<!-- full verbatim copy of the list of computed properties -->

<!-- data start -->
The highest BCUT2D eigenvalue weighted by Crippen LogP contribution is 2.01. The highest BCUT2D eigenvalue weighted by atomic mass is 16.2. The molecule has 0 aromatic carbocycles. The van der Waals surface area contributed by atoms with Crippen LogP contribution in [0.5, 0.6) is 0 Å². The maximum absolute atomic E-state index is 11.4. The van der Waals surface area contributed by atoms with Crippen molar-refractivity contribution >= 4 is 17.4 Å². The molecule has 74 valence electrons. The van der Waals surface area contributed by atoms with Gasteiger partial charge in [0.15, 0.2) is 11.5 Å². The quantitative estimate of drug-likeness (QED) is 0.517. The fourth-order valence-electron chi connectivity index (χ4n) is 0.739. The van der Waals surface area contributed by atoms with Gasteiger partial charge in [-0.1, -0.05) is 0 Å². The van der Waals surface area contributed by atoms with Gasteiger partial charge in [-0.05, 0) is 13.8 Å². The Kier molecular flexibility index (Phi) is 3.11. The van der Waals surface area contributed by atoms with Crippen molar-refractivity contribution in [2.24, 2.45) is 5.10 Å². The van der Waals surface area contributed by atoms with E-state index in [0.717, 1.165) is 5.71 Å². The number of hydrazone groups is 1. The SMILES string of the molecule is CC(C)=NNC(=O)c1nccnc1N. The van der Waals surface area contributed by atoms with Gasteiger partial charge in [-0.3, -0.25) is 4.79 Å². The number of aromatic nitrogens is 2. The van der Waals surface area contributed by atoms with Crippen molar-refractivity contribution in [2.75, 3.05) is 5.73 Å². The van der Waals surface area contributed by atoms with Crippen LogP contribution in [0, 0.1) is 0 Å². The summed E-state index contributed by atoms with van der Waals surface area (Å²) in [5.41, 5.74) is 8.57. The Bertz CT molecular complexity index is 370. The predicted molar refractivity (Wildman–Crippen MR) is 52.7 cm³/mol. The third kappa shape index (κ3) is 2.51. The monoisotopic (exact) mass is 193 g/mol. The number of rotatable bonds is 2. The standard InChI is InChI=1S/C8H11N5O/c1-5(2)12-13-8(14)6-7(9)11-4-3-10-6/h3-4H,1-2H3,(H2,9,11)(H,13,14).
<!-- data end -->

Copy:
The highest BCUT2D eigenvalue weighted by Crippen LogP contribution is 2.01. The highest BCUT2D eigenvalue weighted by atomic mass is 16.2. The molecule has 0 aromatic carbocycles. The van der Waals surface area contributed by atoms with Crippen LogP contribution in [0.5, 0.6) is 0 Å². The maximum absolute atomic E-state index is 11.4. The van der Waals surface area contributed by atoms with Crippen molar-refractivity contribution >= 4 is 17.4 Å². The molecule has 74 valence electrons. The van der Waals surface area contributed by atoms with Gasteiger partial charge in [0.15, 0.2) is 11.5 Å². The quantitative estimate of drug-likeness (QED) is 0.517. The fourth-order valence-electron chi connectivity index (χ4n) is 0.739. The van der Waals surface area contributed by atoms with Gasteiger partial charge in [-0.1, -0.05) is 0 Å². The van der Waals surface area contributed by atoms with Gasteiger partial charge in [-0.05, 0) is 13.8 Å². The Kier molecular flexibility index (Phi) is 3.11. The van der Waals surface area contributed by atoms with Crippen molar-refractivity contribution in [2.24, 2.45) is 5.10 Å². The van der Waals surface area contributed by atoms with E-state index in [0.717, 1.165) is 5.71 Å². The number of hydrazone groups is 1. The SMILES string of the molecule is CC(C)=NNC(=O)c1nccnc1N. The van der Waals surface area contributed by atoms with Gasteiger partial charge in [-0.3, -0.25) is 4.79 Å². The number of aromatic nitrogens is 2. The van der Waals surface area contributed by atoms with Crippen molar-refractivity contribution in [2.75, 3.05) is 5.73 Å². The van der Waals surface area contributed by atoms with Crippen LogP contribution in [0, 0.1) is 0 Å². The summed E-state index contributed by atoms with van der Waals surface area (Å²) in [5.41, 5.74) is 8.57. The Bertz CT molecular complexity index is 370. The predicted molar refractivity (Wildman–Crippen MR) is 52.7 cm³/mol. The third kappa shape index (κ3) is 2.51. The monoisotopic (exact) mass is 193 g/mol. The number of rotatable bonds is 2. The standard InChI is InChI=1S/C8H11N5O/c1-5(2)12-13-8(14)6-7(9)11-4-3-10-6/h3-4H,1-2H3,(H2,9,11)(H,13,14).